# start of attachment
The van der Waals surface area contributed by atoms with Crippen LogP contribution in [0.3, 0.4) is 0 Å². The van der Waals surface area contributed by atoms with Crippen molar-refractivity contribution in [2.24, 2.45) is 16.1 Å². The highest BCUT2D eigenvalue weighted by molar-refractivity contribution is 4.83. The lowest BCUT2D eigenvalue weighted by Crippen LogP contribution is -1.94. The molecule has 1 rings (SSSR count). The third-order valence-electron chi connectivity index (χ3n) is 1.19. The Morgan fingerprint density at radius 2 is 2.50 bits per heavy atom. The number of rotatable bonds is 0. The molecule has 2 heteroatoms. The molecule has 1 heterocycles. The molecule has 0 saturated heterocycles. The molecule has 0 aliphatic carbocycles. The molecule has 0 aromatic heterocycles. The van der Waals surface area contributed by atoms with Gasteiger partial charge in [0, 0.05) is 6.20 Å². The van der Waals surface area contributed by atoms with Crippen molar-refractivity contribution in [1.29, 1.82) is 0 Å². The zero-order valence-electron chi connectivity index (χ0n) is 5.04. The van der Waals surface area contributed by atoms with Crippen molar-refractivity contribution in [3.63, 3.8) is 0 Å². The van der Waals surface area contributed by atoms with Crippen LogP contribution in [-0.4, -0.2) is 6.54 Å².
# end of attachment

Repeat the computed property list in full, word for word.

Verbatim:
The van der Waals surface area contributed by atoms with Crippen LogP contribution in [0.3, 0.4) is 0 Å². The van der Waals surface area contributed by atoms with Crippen molar-refractivity contribution in [2.24, 2.45) is 16.1 Å². The highest BCUT2D eigenvalue weighted by molar-refractivity contribution is 4.83. The lowest BCUT2D eigenvalue weighted by Crippen LogP contribution is -1.94. The molecule has 1 rings (SSSR count). The third-order valence-electron chi connectivity index (χ3n) is 1.19. The Morgan fingerprint density at radius 2 is 2.50 bits per heavy atom. The number of rotatable bonds is 0. The molecule has 2 heteroatoms. The molecule has 1 heterocycles. The molecule has 0 saturated heterocycles. The molecule has 0 aliphatic carbocycles. The molecule has 0 aromatic heterocycles. The van der Waals surface area contributed by atoms with Gasteiger partial charge in [0, 0.05) is 6.20 Å². The van der Waals surface area contributed by atoms with Crippen molar-refractivity contribution in [1.29, 1.82) is 0 Å². The zero-order valence-electron chi connectivity index (χ0n) is 5.04. The van der Waals surface area contributed by atoms with Crippen molar-refractivity contribution in [3.63, 3.8) is 0 Å². The van der Waals surface area contributed by atoms with Crippen LogP contribution in [-0.4, -0.2) is 6.54 Å².